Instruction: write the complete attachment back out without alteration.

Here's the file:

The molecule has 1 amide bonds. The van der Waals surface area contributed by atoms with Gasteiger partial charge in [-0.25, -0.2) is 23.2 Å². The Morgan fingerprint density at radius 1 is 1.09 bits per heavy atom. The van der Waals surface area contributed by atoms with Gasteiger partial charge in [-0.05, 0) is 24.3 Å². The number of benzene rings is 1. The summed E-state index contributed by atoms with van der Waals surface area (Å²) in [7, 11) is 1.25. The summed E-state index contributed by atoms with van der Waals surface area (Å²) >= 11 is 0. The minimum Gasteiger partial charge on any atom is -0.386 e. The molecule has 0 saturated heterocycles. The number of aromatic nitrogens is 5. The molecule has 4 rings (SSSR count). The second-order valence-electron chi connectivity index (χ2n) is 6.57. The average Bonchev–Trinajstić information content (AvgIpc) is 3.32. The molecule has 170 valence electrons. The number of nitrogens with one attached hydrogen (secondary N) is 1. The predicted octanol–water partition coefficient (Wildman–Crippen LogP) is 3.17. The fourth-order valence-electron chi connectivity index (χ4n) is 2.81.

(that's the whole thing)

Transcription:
The molecule has 1 amide bonds. The van der Waals surface area contributed by atoms with Gasteiger partial charge in [-0.25, -0.2) is 23.2 Å². The Morgan fingerprint density at radius 1 is 1.09 bits per heavy atom. The van der Waals surface area contributed by atoms with Gasteiger partial charge in [-0.05, 0) is 24.3 Å². The number of benzene rings is 1. The summed E-state index contributed by atoms with van der Waals surface area (Å²) in [7, 11) is 1.25. The summed E-state index contributed by atoms with van der Waals surface area (Å²) >= 11 is 0. The minimum Gasteiger partial charge on any atom is -0.386 e. The molecule has 0 saturated heterocycles. The number of aromatic nitrogens is 5. The molecule has 4 rings (SSSR count). The second-order valence-electron chi connectivity index (χ2n) is 6.57. The average Bonchev–Trinajstić information content (AvgIpc) is 3.32. The molecule has 170 valence electrons. The number of nitrogens with one attached hydrogen (secondary N) is 1. The predicted octanol–water partition coefficient (Wildman–Crippen LogP) is 3.17. The fourth-order valence-electron chi connectivity index (χ4n) is 2.81.